China is a mercantilist state, or what The Economist colourfully calls “a great mercantilist dragon” that “punishes foreign businesses for the actions of their home governments’. Beijing has the capacity to impose heavy costs on Australian businesses in every sector, small and large, in every region in Australia, should it decide to try to compel the Australian government to comply with its wishes.


As Australia’s largest service export, and third-largest export overall, international education is clearly a point of vulnerability. Beijing is leveraging its market power to pressure Australian universities and firms to plead with their home government to submit to Chinese government demands on foreign and security policy. Phil Honeywood, CEO of International Education Association of Australia, read the trend correctly when he told The Australian: “It is unfortunate that certain Chinese interests are using education to potentially punish Australia for foreign security concerns that are unrelated.”


Australian educators don’t need to offend the government of China to feel its wrath. For the same reason no amount of effort by educators to assuage Beijing is likely to temper its approach. Vice-chancellors can try as they like to reassure Chinese parents that Australia is a safe and welcoming place for students but they cannot change community and government approaches to China’s influence operations in Australia. This is what Beijing wants from them.


In other sectors business leaders are trying to close down the national conversation, or at least feign trying. Andrew Forrest of Fortescue Metals told an Australia China Business Council dinner on March 1 that the Australian debate about China “fuels distrust, paranoia and loss of respect”, and “has to stop”. University vice-chancellors can do many things but they cannot follow Forrest in calling for to an end to public debate on matters of national interest without calling their credibility as educators into question.


If anything, Beijing’s attempt to intimidate Australia’s higher education sector suggests the national debate on Beijing’s influence operations has not gone quite far enough. To date it has focused on donations towards political parties, funding for university centres, targeted investment in critical infrastructure and community media, control over community organisations, and so on, on the assumption that the underlying purpose is to buy or win influence of one kind or another.


Tsunami alerts

What if the Chinese Communist Party is not trying to influence anyone, but simply signalling its intent and warning of the consequences of failure to comply? That is how the party works in China. Is this what it has been doing in Australia all along?


The official consular warnings broadcast over and again on Chinese community radio in December and repeated in February by the Ministry of Education were not influence operations. They were warnings akin to tsunami alerts, in this case signalling a wave of retribution that could overwhelm Australia’s education sector if governments and communities fail to comply with Beijing’s wishes on other matters. These are acts of intimidation.


The methods employed on this occasion also raise further concerns. The consular warning that went out over Chinese government-owned community media in Australia were supplemented on local social media platforms tied to Beijing. Popular Chinese-language digital news services including Queensland Today and Melbourne Today carried stories about the children of students who had come to study committing suicide in despair when they found they could not fit in to Australian society, and about duty-free stores in Australia singling out tourists from China to diddle them. At the very time the embassy and consulates started issuing warnings, Australian service industries were coming in for a hiding on Chinese-language community media and local social media platforms tied to Beijing, here in Australia, for consumption by local readers and many in China.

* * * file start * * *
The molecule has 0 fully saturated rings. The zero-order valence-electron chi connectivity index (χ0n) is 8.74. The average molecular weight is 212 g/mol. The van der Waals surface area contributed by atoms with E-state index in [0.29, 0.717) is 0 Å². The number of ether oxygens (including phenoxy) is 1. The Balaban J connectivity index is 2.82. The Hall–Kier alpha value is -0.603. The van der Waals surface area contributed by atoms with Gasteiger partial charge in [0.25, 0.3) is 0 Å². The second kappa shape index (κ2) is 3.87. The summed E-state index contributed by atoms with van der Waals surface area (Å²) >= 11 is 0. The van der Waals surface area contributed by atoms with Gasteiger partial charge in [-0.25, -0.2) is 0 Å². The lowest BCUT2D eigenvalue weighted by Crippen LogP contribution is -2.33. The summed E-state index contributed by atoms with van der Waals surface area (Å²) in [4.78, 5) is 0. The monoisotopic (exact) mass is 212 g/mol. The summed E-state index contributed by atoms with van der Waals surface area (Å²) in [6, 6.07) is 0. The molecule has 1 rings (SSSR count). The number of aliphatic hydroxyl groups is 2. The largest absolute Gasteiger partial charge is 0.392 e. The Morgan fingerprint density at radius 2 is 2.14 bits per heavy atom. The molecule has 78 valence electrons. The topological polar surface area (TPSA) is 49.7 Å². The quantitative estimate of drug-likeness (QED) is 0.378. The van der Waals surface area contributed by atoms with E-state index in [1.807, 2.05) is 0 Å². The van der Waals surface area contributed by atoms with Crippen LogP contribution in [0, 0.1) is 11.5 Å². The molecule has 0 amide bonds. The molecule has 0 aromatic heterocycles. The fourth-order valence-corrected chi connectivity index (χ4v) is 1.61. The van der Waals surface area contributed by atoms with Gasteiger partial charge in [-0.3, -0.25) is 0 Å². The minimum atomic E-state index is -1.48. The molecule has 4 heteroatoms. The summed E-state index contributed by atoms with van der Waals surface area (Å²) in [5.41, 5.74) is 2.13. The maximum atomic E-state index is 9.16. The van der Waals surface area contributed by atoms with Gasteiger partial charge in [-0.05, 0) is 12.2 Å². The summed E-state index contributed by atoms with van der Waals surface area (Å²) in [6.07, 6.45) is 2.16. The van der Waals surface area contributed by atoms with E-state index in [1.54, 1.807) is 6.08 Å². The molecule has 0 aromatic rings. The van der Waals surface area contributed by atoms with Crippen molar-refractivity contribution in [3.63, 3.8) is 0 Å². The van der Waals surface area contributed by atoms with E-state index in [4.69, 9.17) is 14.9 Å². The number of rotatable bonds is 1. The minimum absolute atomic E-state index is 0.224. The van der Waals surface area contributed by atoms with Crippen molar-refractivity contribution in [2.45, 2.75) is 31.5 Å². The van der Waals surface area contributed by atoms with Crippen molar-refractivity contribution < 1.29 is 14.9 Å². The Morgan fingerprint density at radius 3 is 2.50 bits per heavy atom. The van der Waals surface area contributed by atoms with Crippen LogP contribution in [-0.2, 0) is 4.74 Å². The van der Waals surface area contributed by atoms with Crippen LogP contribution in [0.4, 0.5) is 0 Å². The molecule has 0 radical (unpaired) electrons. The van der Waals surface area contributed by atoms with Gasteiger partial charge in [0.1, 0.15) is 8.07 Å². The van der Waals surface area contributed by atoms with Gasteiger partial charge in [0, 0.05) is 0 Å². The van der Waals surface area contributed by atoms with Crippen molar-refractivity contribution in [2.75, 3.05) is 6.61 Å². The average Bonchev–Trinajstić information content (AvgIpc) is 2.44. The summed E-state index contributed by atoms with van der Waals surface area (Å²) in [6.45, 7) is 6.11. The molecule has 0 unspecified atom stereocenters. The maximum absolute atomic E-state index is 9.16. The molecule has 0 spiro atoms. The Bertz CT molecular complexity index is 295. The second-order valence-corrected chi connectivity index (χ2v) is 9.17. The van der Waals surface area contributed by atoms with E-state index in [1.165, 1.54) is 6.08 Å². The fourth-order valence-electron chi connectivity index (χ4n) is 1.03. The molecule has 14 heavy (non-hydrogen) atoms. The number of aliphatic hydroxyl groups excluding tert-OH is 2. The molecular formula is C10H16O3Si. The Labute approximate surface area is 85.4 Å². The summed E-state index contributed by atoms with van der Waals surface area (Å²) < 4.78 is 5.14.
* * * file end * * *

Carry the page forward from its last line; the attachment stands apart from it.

The combination of official warnings and popular bad-news stories on Australia’s Beijing-friendly media offers a timely reminder of the tools the Chinese government can deploy to launch a Chinese consumer boycott of Australian education, or do harm to Australian social cohesion, should it wish to do so. It does not need to lift a finger in China. Chinese authorities need only signal to their Australia-based consular services and PRC-friendly media platforms in Australia that it is game on, and it could well be game over for those affected, in this case Australian universities and regional communities dependent on international education for their wellbeing.


Hosting Communist Party agitprop operations in our backyard offers a foretaste of life with China. Beijing has the capacity and the intent to target social media readers and online audiences in China from within its Australia-based media operations for strategic purposes.


It will need to be careful. Australian export industries are certainly vulnerable to concerted efforts by Beijing to mobilise its capacity in Australia and China to influence Chinese consumer choices. These efforts could also backfire. If parents chose to ignore orchestrated Education Ministry and consular warnings about “anti-Chinese racism” in Australia, and boycott Beijing’s education boycott, there could be no clearer indication of popular middle-class resistance to the excessive agitprop and authoritarian mercantilism that mark Xi Jinping’s term in office.


Whoever wins the grand strategic game in our region, Australia counts for very little in anyone else’s strategy. We are on our own. The first lesson on living with China in a world without America is that China is all about China and not at all about us.


John Fitzgerald is professor emeritus at Swinburne University of Technology. Previously, he spent five years as Representative of The Ford Foundation in Beijing where he directed the foundation’s China operations. And he was chair of the Education Committee of the Australia-China Council of the Australian Department of Foreign Affairs and Trade.


The above is an updated and expanded version of a response to Hugh White’s Without America, which appeared in Quarterly Essay 68. It appears in Quarterly Essay 69, which goes on sale on March 19.